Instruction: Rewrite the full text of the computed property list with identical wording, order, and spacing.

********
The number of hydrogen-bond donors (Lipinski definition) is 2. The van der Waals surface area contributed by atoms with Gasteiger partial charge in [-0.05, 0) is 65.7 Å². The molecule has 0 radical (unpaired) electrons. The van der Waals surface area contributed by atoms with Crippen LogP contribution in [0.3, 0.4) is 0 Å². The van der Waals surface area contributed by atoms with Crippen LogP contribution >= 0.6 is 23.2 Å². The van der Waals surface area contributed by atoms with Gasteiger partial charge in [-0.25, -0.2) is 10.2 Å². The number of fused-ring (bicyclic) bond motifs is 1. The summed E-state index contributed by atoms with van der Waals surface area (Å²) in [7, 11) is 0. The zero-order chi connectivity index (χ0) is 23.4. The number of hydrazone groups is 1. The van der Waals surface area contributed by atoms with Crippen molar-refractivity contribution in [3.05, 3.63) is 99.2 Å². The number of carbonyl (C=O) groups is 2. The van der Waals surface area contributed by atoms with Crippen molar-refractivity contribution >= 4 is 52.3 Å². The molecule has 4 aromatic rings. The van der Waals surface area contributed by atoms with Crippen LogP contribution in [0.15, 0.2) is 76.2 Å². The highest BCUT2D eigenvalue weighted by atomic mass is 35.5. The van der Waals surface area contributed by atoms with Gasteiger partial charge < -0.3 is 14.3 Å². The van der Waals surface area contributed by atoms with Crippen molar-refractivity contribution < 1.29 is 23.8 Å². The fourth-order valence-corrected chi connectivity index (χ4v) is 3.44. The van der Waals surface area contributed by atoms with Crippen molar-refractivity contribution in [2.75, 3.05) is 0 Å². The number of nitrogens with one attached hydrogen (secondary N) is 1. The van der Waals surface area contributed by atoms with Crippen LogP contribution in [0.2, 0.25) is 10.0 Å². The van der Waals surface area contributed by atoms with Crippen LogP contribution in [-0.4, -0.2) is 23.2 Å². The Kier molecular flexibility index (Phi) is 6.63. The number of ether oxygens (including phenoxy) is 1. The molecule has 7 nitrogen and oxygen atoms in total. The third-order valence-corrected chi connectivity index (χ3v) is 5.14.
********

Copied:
The number of hydrogen-bond donors (Lipinski definition) is 2. The van der Waals surface area contributed by atoms with Gasteiger partial charge in [-0.05, 0) is 65.7 Å². The molecule has 0 radical (unpaired) electrons. The van der Waals surface area contributed by atoms with Crippen LogP contribution in [0.3, 0.4) is 0 Å². The van der Waals surface area contributed by atoms with Crippen LogP contribution >= 0.6 is 23.2 Å². The van der Waals surface area contributed by atoms with Gasteiger partial charge in [-0.25, -0.2) is 10.2 Å². The number of fused-ring (bicyclic) bond motifs is 1. The summed E-state index contributed by atoms with van der Waals surface area (Å²) in [7, 11) is 0. The zero-order chi connectivity index (χ0) is 23.4. The number of hydrazone groups is 1. The van der Waals surface area contributed by atoms with Crippen molar-refractivity contribution in [3.05, 3.63) is 99.2 Å². The number of carbonyl (C=O) groups is 2. The van der Waals surface area contributed by atoms with Crippen molar-refractivity contribution >= 4 is 52.3 Å². The molecule has 4 aromatic rings. The van der Waals surface area contributed by atoms with Crippen LogP contribution in [0.15, 0.2) is 76.2 Å². The highest BCUT2D eigenvalue weighted by atomic mass is 35.5. The van der Waals surface area contributed by atoms with Gasteiger partial charge < -0.3 is 14.3 Å². The van der Waals surface area contributed by atoms with Crippen molar-refractivity contribution < 1.29 is 23.8 Å². The fourth-order valence-corrected chi connectivity index (χ4v) is 3.44. The van der Waals surface area contributed by atoms with Crippen molar-refractivity contribution in [2.75, 3.05) is 0 Å². The number of nitrogens with one attached hydrogen (secondary N) is 1. The van der Waals surface area contributed by atoms with Crippen LogP contribution in [0.2, 0.25) is 10.0 Å². The van der Waals surface area contributed by atoms with Crippen LogP contribution in [-0.4, -0.2) is 23.2 Å². The Kier molecular flexibility index (Phi) is 6.63. The number of ether oxygens (including phenoxy) is 1. The molecule has 7 nitrogen and oxygen atoms in total. The third-order valence-corrected chi connectivity index (χ3v) is 5.14.